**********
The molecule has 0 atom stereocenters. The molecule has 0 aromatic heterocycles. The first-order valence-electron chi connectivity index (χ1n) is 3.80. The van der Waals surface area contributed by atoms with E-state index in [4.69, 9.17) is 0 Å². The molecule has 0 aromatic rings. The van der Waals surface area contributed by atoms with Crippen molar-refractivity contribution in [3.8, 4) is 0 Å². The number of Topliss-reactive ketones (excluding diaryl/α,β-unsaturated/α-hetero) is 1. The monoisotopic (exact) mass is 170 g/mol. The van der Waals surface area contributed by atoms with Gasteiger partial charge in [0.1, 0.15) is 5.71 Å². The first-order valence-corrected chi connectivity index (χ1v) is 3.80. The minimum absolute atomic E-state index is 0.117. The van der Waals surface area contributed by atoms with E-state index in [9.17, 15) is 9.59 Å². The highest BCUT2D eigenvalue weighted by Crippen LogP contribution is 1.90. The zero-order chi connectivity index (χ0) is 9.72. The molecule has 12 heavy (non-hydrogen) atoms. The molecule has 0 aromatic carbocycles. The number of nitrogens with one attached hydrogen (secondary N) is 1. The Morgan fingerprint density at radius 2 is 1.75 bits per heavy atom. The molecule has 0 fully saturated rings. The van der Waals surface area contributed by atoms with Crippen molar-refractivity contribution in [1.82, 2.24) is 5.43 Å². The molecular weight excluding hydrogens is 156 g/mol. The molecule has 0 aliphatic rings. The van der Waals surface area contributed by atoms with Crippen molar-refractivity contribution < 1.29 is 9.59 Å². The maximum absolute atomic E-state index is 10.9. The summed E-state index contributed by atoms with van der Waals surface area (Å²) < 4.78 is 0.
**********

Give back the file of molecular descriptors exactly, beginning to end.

The molecule has 0 atom stereocenters. The molecule has 0 aromatic heterocycles. The first-order valence-electron chi connectivity index (χ1n) is 3.80. The van der Waals surface area contributed by atoms with E-state index in [4.69, 9.17) is 0 Å². The molecule has 0 aromatic rings. The van der Waals surface area contributed by atoms with Crippen molar-refractivity contribution in [3.8, 4) is 0 Å². The number of Topliss-reactive ketones (excluding diaryl/α,β-unsaturated/α-hetero) is 1. The monoisotopic (exact) mass is 170 g/mol. The van der Waals surface area contributed by atoms with Gasteiger partial charge in [0.1, 0.15) is 5.71 Å². The first-order valence-corrected chi connectivity index (χ1v) is 3.80. The minimum absolute atomic E-state index is 0.117. The van der Waals surface area contributed by atoms with E-state index in [9.17, 15) is 9.59 Å². The highest BCUT2D eigenvalue weighted by Crippen LogP contribution is 1.90. The zero-order chi connectivity index (χ0) is 9.72. The molecule has 12 heavy (non-hydrogen) atoms. The molecule has 0 aromatic carbocycles. The number of nitrogens with one attached hydrogen (secondary N) is 1. The Morgan fingerprint density at radius 2 is 1.75 bits per heavy atom. The molecule has 0 fully saturated rings. The van der Waals surface area contributed by atoms with Crippen molar-refractivity contribution in [1.82, 2.24) is 5.43 Å². The molecular weight excluding hydrogens is 156 g/mol. The molecule has 0 aliphatic rings. The van der Waals surface area contributed by atoms with Crippen molar-refractivity contribution < 1.29 is 9.59 Å². The maximum absolute atomic E-state index is 10.9. The summed E-state index contributed by atoms with van der Waals surface area (Å²) < 4.78 is 0.